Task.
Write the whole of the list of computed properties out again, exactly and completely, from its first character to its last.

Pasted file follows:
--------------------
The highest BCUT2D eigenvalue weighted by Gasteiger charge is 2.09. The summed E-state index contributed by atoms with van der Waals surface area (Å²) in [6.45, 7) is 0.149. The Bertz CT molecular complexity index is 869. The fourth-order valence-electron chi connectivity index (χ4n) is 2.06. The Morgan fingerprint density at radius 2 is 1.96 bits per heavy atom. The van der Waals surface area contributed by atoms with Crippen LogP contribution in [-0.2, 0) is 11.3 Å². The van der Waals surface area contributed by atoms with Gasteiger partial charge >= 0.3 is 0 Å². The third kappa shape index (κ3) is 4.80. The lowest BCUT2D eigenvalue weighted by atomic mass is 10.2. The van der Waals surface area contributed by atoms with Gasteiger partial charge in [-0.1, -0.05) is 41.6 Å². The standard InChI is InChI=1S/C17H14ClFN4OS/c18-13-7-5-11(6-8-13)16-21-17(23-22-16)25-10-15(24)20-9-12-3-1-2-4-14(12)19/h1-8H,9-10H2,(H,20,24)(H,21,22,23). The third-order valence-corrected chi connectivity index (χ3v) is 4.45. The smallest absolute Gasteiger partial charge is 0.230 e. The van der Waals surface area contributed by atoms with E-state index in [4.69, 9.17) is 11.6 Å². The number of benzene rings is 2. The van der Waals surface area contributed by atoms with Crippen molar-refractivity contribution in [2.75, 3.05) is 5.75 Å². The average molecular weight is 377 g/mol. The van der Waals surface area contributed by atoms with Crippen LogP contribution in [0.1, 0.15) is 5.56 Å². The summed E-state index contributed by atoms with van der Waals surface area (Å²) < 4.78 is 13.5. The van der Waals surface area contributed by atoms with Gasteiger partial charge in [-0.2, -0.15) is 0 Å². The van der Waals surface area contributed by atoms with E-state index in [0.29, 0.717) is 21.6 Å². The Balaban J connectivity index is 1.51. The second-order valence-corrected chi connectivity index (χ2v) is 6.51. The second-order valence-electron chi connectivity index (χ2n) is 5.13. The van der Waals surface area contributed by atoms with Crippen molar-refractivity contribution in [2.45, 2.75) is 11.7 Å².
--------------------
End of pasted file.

The highest BCUT2D eigenvalue weighted by Gasteiger charge is 2.09. The summed E-state index contributed by atoms with van der Waals surface area (Å²) in [6.45, 7) is 0.149. The Bertz CT molecular complexity index is 869. The fourth-order valence-electron chi connectivity index (χ4n) is 2.06. The Morgan fingerprint density at radius 2 is 1.96 bits per heavy atom. The van der Waals surface area contributed by atoms with Crippen LogP contribution in [-0.2, 0) is 11.3 Å². The van der Waals surface area contributed by atoms with Gasteiger partial charge >= 0.3 is 0 Å². The third kappa shape index (κ3) is 4.80. The lowest BCUT2D eigenvalue weighted by atomic mass is 10.2. The van der Waals surface area contributed by atoms with Gasteiger partial charge in [-0.1, -0.05) is 41.6 Å². The standard InChI is InChI=1S/C17H14ClFN4OS/c18-13-7-5-11(6-8-13)16-21-17(23-22-16)25-10-15(24)20-9-12-3-1-2-4-14(12)19/h1-8H,9-10H2,(H,20,24)(H,21,22,23). The third-order valence-corrected chi connectivity index (χ3v) is 4.45. The smallest absolute Gasteiger partial charge is 0.230 e. The van der Waals surface area contributed by atoms with E-state index in [4.69, 9.17) is 11.6 Å². The number of benzene rings is 2. The van der Waals surface area contributed by atoms with Crippen molar-refractivity contribution in [2.75, 3.05) is 5.75 Å². The average molecular weight is 377 g/mol. The van der Waals surface area contributed by atoms with Crippen LogP contribution in [0.1, 0.15) is 5.56 Å². The summed E-state index contributed by atoms with van der Waals surface area (Å²) < 4.78 is 13.5. The van der Waals surface area contributed by atoms with Gasteiger partial charge in [-0.2, -0.15) is 0 Å². The van der Waals surface area contributed by atoms with E-state index in [0.29, 0.717) is 21.6 Å². The Balaban J connectivity index is 1.51. The second-order valence-corrected chi connectivity index (χ2v) is 6.51. The second-order valence-electron chi connectivity index (χ2n) is 5.13. The van der Waals surface area contributed by atoms with Crippen molar-refractivity contribution in [2.45, 2.75) is 11.7 Å².